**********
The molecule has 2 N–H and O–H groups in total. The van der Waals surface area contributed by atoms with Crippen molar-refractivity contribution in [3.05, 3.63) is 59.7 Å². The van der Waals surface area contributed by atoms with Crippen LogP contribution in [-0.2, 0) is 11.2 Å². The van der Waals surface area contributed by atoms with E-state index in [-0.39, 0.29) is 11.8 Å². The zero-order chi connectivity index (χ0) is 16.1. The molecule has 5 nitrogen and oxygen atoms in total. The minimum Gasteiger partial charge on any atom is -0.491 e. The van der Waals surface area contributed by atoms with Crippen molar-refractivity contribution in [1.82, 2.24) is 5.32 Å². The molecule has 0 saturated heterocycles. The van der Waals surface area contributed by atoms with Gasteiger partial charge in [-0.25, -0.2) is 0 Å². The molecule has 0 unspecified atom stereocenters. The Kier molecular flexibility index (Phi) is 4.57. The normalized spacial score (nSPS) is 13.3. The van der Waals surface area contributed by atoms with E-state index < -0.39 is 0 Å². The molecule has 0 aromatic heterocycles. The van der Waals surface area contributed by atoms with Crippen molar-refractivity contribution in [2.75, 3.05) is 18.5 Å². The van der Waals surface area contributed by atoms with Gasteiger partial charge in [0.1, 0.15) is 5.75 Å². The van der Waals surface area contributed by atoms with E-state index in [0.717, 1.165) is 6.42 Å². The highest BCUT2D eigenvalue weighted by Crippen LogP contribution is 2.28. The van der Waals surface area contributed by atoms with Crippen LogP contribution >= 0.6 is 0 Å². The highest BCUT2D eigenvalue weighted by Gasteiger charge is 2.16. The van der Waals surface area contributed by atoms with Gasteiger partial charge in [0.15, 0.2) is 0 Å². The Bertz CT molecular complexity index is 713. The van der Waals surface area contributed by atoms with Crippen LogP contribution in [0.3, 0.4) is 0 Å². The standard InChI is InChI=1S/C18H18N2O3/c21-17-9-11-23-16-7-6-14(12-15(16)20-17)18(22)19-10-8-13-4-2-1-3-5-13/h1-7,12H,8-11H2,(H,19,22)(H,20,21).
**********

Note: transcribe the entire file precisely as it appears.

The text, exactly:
The molecule has 2 N–H and O–H groups in total. The van der Waals surface area contributed by atoms with Crippen molar-refractivity contribution in [3.05, 3.63) is 59.7 Å². The van der Waals surface area contributed by atoms with Crippen LogP contribution in [-0.2, 0) is 11.2 Å². The van der Waals surface area contributed by atoms with E-state index in [-0.39, 0.29) is 11.8 Å². The zero-order chi connectivity index (χ0) is 16.1. The molecule has 5 nitrogen and oxygen atoms in total. The minimum Gasteiger partial charge on any atom is -0.491 e. The van der Waals surface area contributed by atoms with Crippen molar-refractivity contribution in [1.82, 2.24) is 5.32 Å². The molecule has 0 saturated heterocycles. The van der Waals surface area contributed by atoms with Gasteiger partial charge in [-0.25, -0.2) is 0 Å². The molecule has 0 unspecified atom stereocenters. The Kier molecular flexibility index (Phi) is 4.57. The normalized spacial score (nSPS) is 13.3. The van der Waals surface area contributed by atoms with E-state index < -0.39 is 0 Å². The molecule has 0 aromatic heterocycles. The van der Waals surface area contributed by atoms with Crippen molar-refractivity contribution in [2.75, 3.05) is 18.5 Å². The van der Waals surface area contributed by atoms with Gasteiger partial charge in [0.1, 0.15) is 5.75 Å². The van der Waals surface area contributed by atoms with E-state index in [0.717, 1.165) is 6.42 Å². The highest BCUT2D eigenvalue weighted by Crippen LogP contribution is 2.28. The van der Waals surface area contributed by atoms with Crippen LogP contribution >= 0.6 is 0 Å². The highest BCUT2D eigenvalue weighted by Gasteiger charge is 2.16. The van der Waals surface area contributed by atoms with Gasteiger partial charge in [0.15, 0.2) is 0 Å². The Bertz CT molecular complexity index is 713. The van der Waals surface area contributed by atoms with Crippen LogP contribution in [0.3, 0.4) is 0 Å². The standard InChI is InChI=1S/C18H18N2O3/c21-17-9-11-23-16-7-6-14(12-15(16)20-17)18(22)19-10-8-13-4-2-1-3-5-13/h1-7,12H,8-11H2,(H,19,22)(H,20,21).